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Digby Jones’ attack on Alex Scott’s accent wasn’t just snobbish, it was wrong

Why Lord Digby Jones's claims that Alex Scott's commentary ruined the Olympics are ill-founded

BBC sports pundit Alex Scott, whose accent has been criticised - Credit: Getty Images

Ms Alex Scott MBE was a world-class English footballer and is now a brilliant TV sports presenter, with a talent for articulate, informed analytical commentary which puts others in the shade. She went to St Peter’s London Docks Primary school in Wapping.

Mr Digby Marritt Jones, who now calls himself Lord Digby Jones (although Stephen Fry OBE points out that the correct wording should be Digby Lord Jones), has no talent for linguistic analysis. He was privately educated at Bromsgrove School, one of the very oldest British Public Schools.

During the Olympics, Digby tweeted disparagingly about the most common pronunciation around the world of words like running and throwing, namely “runnin” and “throwin”.

Alex, from a working class London family, uses these pronunciations. Pathetically, the fact that she does this when broadcasting “ruins the Olympics” for Digby. With a breathtaking air of an authority which he is not entitled to, he confidently asserts: “not sounding a g at the end of a word is wrong; period.”

No it isn’t. He is wrong.

And in attacking Alex for this, he is exhibiting an appalling degree of bigotry in attacking her for being non-public school in her pronunciation. The comprehensive school-educated Conservative cabinet minister Priti Patel also uses the same pronunciation, but so far Digby has not tweeted insultingly about her accent.

I leave it to other commentators to discuss the moral and ethical issues of his tweet – Stephen Fry tells Jones he is “a disgrace to the Upper House”.

But linguistically I am happy to assert that it is totally ignorant to claim that the pronunciation of running as “runnin” involves “dropping a g”: there is no g sound there to drop.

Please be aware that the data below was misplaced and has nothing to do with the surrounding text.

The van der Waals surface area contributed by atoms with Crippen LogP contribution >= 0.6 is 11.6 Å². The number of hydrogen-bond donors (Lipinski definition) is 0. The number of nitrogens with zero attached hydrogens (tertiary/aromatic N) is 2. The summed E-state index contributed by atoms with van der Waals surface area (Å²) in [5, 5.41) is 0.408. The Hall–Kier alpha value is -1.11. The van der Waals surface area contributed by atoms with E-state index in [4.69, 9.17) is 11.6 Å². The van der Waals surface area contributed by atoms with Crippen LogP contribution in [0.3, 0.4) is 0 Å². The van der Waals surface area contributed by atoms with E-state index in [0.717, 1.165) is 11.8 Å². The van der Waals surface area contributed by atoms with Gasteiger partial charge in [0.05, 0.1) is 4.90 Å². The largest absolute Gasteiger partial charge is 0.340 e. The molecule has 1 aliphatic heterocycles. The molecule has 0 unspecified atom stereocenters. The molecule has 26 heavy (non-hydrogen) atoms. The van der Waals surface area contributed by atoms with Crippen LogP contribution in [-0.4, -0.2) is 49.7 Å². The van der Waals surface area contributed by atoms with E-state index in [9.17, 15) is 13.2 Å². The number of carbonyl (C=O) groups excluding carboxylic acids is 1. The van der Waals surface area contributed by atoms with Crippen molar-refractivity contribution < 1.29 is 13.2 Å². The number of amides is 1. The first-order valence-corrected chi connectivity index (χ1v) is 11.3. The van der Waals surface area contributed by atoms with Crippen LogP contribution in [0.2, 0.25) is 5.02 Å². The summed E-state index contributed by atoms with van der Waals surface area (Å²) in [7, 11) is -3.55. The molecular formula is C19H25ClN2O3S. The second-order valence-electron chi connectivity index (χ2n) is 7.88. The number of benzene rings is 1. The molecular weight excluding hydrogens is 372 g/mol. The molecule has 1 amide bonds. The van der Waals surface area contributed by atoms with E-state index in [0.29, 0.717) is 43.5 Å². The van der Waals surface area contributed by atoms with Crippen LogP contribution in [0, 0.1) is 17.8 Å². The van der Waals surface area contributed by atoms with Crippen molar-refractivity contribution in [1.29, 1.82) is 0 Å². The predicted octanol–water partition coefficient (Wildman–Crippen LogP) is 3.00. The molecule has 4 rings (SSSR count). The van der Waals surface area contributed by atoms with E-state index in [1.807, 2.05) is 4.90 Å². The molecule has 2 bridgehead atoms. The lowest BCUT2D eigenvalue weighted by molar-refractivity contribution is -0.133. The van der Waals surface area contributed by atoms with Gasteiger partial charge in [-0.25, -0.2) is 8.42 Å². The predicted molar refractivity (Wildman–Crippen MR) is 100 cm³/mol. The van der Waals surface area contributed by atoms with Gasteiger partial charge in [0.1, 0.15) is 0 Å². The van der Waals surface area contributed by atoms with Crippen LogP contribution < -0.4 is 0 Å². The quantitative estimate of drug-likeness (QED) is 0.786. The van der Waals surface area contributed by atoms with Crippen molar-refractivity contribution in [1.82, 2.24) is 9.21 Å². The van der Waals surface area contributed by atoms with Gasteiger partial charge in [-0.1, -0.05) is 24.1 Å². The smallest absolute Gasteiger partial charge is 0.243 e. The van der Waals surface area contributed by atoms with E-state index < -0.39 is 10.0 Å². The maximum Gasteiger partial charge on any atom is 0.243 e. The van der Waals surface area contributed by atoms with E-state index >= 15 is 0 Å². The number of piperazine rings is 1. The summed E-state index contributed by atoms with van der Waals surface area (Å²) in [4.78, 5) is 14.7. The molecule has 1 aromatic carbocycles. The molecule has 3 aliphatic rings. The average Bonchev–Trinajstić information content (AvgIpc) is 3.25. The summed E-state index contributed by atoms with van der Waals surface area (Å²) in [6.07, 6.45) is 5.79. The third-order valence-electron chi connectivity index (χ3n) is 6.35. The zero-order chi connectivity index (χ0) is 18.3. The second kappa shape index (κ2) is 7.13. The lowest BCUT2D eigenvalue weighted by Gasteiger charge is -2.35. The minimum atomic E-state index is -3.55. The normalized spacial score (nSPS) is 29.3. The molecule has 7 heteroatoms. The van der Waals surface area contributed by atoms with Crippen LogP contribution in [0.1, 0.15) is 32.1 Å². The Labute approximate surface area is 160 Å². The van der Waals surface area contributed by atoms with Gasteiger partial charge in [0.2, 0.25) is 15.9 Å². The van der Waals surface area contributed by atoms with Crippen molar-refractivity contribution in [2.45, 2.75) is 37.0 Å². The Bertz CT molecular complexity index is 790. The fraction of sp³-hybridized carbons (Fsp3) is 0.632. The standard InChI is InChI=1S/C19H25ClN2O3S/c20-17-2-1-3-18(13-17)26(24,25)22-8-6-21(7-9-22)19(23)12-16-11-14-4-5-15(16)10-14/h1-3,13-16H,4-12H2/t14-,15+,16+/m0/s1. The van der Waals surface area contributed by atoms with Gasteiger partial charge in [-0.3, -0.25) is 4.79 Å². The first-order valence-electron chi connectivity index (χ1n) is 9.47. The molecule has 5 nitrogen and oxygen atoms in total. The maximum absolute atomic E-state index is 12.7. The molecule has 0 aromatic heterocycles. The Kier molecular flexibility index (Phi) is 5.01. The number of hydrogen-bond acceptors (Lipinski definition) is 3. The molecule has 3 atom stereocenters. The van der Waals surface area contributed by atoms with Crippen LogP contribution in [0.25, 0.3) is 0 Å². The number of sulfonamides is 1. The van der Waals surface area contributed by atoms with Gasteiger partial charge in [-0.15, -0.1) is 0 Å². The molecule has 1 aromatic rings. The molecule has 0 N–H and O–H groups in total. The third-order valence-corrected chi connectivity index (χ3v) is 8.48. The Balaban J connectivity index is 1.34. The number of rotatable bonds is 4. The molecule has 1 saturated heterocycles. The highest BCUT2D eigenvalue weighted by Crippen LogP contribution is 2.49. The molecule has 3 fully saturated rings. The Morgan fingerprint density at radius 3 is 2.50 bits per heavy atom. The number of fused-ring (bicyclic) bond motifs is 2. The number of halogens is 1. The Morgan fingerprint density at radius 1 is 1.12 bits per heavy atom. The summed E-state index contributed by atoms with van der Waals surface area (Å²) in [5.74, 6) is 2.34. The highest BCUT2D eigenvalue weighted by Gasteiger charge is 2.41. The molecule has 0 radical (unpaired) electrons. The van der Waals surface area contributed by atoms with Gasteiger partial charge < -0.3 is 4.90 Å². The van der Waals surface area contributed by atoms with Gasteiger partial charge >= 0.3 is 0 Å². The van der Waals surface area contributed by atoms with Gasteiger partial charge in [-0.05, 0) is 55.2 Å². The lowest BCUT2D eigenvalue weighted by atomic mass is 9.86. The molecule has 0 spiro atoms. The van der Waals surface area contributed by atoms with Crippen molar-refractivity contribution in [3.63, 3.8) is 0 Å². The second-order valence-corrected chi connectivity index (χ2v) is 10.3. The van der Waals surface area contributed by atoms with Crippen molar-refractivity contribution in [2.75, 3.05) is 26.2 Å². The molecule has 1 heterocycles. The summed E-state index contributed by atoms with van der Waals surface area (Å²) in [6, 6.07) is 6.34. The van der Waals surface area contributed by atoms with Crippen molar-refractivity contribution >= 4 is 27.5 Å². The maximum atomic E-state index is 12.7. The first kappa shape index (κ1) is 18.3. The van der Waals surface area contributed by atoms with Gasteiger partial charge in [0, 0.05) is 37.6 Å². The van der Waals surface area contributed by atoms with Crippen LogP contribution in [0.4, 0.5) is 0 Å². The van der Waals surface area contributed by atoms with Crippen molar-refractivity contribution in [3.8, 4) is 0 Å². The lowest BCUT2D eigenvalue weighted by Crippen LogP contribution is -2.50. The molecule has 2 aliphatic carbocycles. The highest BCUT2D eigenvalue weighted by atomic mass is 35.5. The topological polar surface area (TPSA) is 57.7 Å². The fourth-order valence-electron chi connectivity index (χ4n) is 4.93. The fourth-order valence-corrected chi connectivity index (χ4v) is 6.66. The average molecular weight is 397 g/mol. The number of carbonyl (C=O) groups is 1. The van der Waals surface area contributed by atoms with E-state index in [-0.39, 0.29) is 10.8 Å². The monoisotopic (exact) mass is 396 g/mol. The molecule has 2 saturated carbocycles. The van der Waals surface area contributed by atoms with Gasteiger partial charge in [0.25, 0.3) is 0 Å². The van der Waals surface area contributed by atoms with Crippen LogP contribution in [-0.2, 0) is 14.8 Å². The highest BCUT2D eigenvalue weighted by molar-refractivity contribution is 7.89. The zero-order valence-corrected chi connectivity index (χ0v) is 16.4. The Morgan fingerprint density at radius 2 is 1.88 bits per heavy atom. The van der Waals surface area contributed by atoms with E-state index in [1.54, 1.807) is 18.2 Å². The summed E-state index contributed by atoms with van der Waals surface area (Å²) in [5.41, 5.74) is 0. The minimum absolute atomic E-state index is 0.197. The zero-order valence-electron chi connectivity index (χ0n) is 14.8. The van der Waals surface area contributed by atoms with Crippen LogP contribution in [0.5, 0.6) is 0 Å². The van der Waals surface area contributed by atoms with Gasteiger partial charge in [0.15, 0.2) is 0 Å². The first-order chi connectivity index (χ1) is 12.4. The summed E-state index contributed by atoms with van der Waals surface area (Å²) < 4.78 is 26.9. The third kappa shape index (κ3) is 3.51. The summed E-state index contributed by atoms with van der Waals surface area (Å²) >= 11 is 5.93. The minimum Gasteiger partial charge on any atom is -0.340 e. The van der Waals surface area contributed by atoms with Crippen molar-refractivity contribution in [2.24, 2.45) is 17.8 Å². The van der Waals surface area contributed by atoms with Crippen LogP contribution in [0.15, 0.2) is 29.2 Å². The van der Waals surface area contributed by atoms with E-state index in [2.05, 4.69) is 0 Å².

The two letters ng stand for a single nasal consonant which bears the same relationship to n that g does to d. (Try saying bang, ban and then bag, bad, and you’ll see what I mean.)

It’s unfortunate that English doesn’t have a single letter to represent this sound and has to use two, as with sh, ch and th. Saying “sip” rather than “ship” doesn’t involve leaving out an h; and saying “runnin” rather than “running” doesn’t involve leaving out a g.

Modern English -ing performs two different grammatical jobs: turning verbs like walk into nouns (called gerunds), as in “walking is good for you”; and producing present participles, as in “she’s walking down the road”. In mediaeval English, the gerunds had the -ing ending, but the present participles had -end.

Eventually, the Standard English dialect lost the distinction between the gerund and participle forms, using -ing for both. Many other dialects also lost the distinction but used -end for both. If Alex and Priti, like millions of others, say “walken”, this is because there was in once a d there, but it was dropped long ago.

Digby Lord Jones must surely be guilty himself of dropping the g in words like gnat, gnash and gnome. These were all pronounced with the g intact until it was dropped in the 1500s. Perhaps he should start a Twitter campaign to have this g reintroduced, although it might have ruined the Olympics for some viewers if commentators started talking  of “the g-nawing anxiety” experienced by competitors.


Since the 1600s, English speakers from Britain, Ireland, South Africa, Australia and New Zealand have used the term “full stop” to refer to the punctuation mark which occurs at the end of this sentence. Americans and Canadians  – and Lord Digby Jones –  use the even older term “period” for the same piece of punctuation.

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